aesthetics
technology
Drama before Modernism:

Upholds normative
moral values
aesthetic standards
political models
Represents IDEAL thought, action
Drama after Modernism:

Challenges normative
moral values
aesthetic standards
political models
Naturalist/realist drama represents REAL thought, action
Let there be lighting!
Gas & electric lighting allow:
Illusion of natural light
Separation of audience and stage
Control of mood, atmosphere
Evening performances for bourgeoisie
Photography
Creates possibility of, demand for, perfect reproductions of reality.
Photos material over non-material.
Mass reproduction of images
Which ultimately devalues the image & changes its relationship to the object.
Machinery
Industrial production enables advanced stagecraft and the staging of "realistic" spectacles, such as
flying
volcanoes
horse races
railroad catastrophes
nautical battles
Replaceable parts & machinery enable the construction of box sets that look like domestic interiors.
Box set for a scene from Ours by Thomas William Robertson, performed at the Prince of Wales Theatre, 1866
vs.
Scene from Comedie-Francaise ca. 1800s
Phonography & Telephony
Sound recording & playback enables:
synchronized playback of "natural" sounds in artificial environment
mass reproduction of sounds
disembodied voices -- spurs interest in the occult
Speed: Steam, Electricity, Oil
Rapid transportation shrinks the world!
Art "reflects" material world, but photgraphy transcribes it.
Instant communication shrinks it more!
Optics & Metrics
Telescopes & microscopes make it possible to see and measure the material world far better than before.
(Also makes 2D scenery look awful.)
Artificial light enables the fourth wall effect ...
...and pacifies spectators.
Romanticism & antiquarianism create awareness of cultural & hisorical difference...
... fuelling a vogue for authenticity & local specificity.
Unified design
Lighting
Scenery & Costume
Smaller theatres & artificial light make three dimensional settings & action possible
Director
Coordination of complex spectacles requires a "3rd eye"
Playwriting
Attention to local details & bourgeois life means
prose dialogue
contemporary locations & situations
Attention to environment & psychology means
lots of stage directions
Acting
"Natural" acting in smaller theatres requires new style, careful coordination.
Georg II, Duke of Saxe-Meiningen
Revolution!
Shatters the divinely ordered world projected by absolute monarchy.

Liberalization & democratization put people in control of legal & judicial systems...

...prompting new inquiries into "truth."
Empricism
Marxism
Capitalism
Materialism
Attacks idealism and rationalism:

"We should seek the truth in what is accessible to our senses: look around, not up!"

"Observable proof beats rational logic!"
"Material problems have material solutions!"
Louis Pasteur
(Not necessarily this kind of materialism.)
Astronomy
Geology
Biology
Sociology
Psychology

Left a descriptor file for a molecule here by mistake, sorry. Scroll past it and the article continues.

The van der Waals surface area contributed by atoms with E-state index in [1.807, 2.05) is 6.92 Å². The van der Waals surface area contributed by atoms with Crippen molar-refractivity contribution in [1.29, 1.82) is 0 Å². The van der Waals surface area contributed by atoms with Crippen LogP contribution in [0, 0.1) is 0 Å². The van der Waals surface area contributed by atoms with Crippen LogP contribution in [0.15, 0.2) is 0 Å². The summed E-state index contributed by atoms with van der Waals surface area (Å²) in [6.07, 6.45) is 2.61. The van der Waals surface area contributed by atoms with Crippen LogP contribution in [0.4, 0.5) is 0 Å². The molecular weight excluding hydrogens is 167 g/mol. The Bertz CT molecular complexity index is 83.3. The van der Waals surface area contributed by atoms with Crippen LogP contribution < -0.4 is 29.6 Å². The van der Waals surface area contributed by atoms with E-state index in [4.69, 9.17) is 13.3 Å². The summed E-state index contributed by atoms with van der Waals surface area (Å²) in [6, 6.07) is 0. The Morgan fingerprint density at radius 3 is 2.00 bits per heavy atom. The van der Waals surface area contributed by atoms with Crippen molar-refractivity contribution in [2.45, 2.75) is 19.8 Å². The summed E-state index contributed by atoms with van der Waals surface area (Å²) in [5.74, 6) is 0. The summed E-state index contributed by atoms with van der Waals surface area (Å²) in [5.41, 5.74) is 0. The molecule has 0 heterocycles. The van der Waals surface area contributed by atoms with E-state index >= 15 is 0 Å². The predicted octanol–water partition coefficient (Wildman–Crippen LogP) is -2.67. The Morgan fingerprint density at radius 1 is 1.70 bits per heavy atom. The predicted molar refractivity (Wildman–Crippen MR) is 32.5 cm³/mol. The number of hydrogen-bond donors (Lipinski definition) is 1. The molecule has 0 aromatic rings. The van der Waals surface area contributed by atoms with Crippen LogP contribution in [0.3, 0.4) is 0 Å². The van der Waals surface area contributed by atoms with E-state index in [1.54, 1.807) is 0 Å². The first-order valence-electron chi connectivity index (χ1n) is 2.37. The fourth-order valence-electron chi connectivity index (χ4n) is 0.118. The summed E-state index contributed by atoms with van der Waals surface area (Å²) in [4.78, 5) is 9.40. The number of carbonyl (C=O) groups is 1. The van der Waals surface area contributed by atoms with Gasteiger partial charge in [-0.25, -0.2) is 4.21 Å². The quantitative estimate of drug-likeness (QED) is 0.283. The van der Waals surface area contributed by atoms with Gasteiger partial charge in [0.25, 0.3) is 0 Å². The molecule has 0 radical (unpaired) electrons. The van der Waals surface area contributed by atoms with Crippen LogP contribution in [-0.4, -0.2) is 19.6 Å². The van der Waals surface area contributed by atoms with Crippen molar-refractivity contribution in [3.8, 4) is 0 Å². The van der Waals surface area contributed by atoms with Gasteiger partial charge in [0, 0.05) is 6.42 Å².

The Human Being ca 1750
The Human Being ca 1850
Made by God
Eternal soul is “fixed”
People are born bad or good
Morality is fixed, innate
Class reflects moral disparity
Illness, poverty, etc. is caused by
Immorality
Innate badness
Everything is perfect!
Made by nature
Mind is plastic
People are born in bad or good places
Morality is arbitrary, learned
Class reflects economic disparity
Illness caused by germs
Poverty caused by society

Everything can/should change!
(Plural and global -- unlike earlier artistic movements.)
Before modernism, art is grounded in an appeal to IDEALS, e.g.:
Beauty
Truth
Honour
Love
Freedom
Virtue
Classical art reflects the
ideals
of
monarchy
and
reason:
a perfectly ordered, mathematically balanced universe, guaranteed by God and King.
... liberty, mystery, the sublime and the grotesque, individual genius, subjectivity.
Though different, Classical & Romantic art are both fundamentally
idealist:

before the 19th century, most people sought truth in universal, eternal ideals -- NOT the corrupt, imperfect, material world.
Romantic art reflects post-Revolutionary values and ideals, such as...
Rise of Materialism
Inquiry into
material
world destabilizes old
ideals
Astronomy: If the earth isn't the centre of the universe after all...
Geology: If the planet is millions of years old, not 6000...
Biology: If humans are really just another animal...
Chemistry: If the mysteries of the physical world can be explained...
Microbiology: If disease has an observable, material cause...
... then why should we believe in old ideals, if the answers we seek are in the material world?
Revolution!
What caused this explosion of formal innovation?
Modernism is a global artistic movement, ca. 1890 - 1940
It embraces/revolts against the rise of a new, materialist outlook
It influences & is influenced by revolutions in aesthetics, ideology, and technology
Modernist art rejects classical & romantic norms and forms:
Realism
Impressionism
Surrealism
Symbolism
1) What is modernism?
2) What is it revolting against?
3) What technological, aesthetic, and ideological developments coincided with modernist drama?

Next up:
1) Read Therese Raquin & Rebellato 6-16 by Monday.
2) First journal questions will be posted by Friday.
3) Enroll in seminar if you haven't yet.

Theatre Revolution 1
"It just hasn't been as good since Steve Carell left."
"Make it new!"
Full transcript